In the output pipe
Outside in order to know the temperature
Finally the installation of the PC interface was carried out on at the end of October. It makes it possible to cumulate the panel data to an regular interval by connecting it to a computer by the serial port. In my case, a measurement is taken at every 5 minutes. That enables me to know, for example, the maximum air output temperature according to the temperature of admission and of the outside temperature. It also makes it possible to get the number of kwh generated during the day.
Results: Then, is it effective?
I say yes without hesitating. It is impressive to feel the hot air leaving the fan at more than 113 °F (45 Celcius degrees) by a beautiful sunny day of November whereas it makes 23 °F (-5 Celcius) outside. Currently, in November, at the time of very sunny days, the system makes it possible to generate between 6 and 8 kwh.
Here some examples
|December 8, 2008: Click here
(Day perfectly shone upon by an outside temperature varying of 7 °F to 14 °F)Outstanding fact: 1,499 kWh produced between 12:00 and 13:00
Total produced for the day: 5,998 kWh
|January 14, 2009: Click here
(Day perfectly shone upon by an outside temperature of approximately -4 °F)Outstanding fact: 1,662 kWh produced between 12:22 and 13:22
Total produced for the day: 6,534 kWh
(Note: The temperature indicated in the document is over-estimated (too much hot) since the probe is not completely in the shade)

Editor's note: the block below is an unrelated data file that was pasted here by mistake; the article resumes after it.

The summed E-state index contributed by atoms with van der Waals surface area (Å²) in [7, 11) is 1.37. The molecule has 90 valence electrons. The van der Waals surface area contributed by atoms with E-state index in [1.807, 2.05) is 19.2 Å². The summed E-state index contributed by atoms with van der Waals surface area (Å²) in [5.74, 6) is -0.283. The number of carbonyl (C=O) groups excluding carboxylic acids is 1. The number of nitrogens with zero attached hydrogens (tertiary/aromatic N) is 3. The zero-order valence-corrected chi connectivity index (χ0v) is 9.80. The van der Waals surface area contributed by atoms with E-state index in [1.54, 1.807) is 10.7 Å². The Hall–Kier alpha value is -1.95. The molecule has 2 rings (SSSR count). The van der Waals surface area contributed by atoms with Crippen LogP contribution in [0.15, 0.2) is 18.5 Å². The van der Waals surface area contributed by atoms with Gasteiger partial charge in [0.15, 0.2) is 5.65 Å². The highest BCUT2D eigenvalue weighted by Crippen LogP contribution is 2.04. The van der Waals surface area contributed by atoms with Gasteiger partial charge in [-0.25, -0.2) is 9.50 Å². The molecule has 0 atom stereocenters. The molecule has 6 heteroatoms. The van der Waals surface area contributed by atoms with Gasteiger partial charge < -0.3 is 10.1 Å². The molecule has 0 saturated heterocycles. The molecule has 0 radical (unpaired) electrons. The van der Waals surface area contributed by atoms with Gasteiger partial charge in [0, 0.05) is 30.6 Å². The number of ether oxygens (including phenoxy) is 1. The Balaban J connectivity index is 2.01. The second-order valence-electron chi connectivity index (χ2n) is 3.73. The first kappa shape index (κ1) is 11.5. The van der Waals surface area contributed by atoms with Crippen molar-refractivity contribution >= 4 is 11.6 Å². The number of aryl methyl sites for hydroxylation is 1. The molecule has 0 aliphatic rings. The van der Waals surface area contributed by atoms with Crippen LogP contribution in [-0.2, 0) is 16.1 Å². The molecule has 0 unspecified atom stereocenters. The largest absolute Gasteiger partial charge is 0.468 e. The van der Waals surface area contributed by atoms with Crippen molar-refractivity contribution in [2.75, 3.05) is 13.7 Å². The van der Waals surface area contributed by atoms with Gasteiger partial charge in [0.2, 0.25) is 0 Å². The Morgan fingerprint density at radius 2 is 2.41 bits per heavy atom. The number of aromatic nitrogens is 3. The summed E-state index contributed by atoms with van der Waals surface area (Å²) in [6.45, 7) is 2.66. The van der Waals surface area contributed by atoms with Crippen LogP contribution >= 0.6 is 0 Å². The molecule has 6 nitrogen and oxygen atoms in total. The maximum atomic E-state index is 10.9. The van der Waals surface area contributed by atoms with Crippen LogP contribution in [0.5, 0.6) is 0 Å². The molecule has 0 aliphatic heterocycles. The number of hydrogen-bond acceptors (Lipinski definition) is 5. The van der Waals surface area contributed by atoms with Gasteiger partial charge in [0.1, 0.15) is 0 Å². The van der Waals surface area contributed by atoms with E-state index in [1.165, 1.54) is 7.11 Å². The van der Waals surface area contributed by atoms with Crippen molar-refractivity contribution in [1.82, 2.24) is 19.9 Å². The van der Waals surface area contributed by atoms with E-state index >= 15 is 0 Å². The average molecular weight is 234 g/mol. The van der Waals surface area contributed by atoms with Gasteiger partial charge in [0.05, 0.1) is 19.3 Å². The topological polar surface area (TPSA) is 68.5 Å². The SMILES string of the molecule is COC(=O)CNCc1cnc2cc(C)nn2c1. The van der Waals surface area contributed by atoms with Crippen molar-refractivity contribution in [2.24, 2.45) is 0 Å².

Here are the results which I will maintain up to date throughout the heating season:
Season 2008-2009: Click here
Until now I am very satisfied. I would say that it is about a better investment than my solar water heating system. The large disadvantages of the solar water heating system (in addition to its cost of installation) is the maintenance costs. To all 3 or 5 years, the glycol must be drained and replaced by new glycol. I don’t know the exact cost but when one knows that the specialized labour costs 50$/hour without counting the minimum displacement expenses minimum, that comes to notch in the profits quickly… However, in the case of the solar heating, it has no fixed maintenance costs. Obviously, the fan will not be eternal but the pump either in the case of the solar water heating system. However, as I do not make all these steps for the money saving but to inform and sensitize people about renewable energies, then the goal is reached with these 2 types of devices.
Another interesting point, the results are more tangible and one can easily quantify the incurred economies. For somebody as me it is much more amusing!!! We only have to feel heat in the room when the sun shines to become aware of all the power of this under-exploited clean energy which is solar energy
Solar Heating (automated translation from french)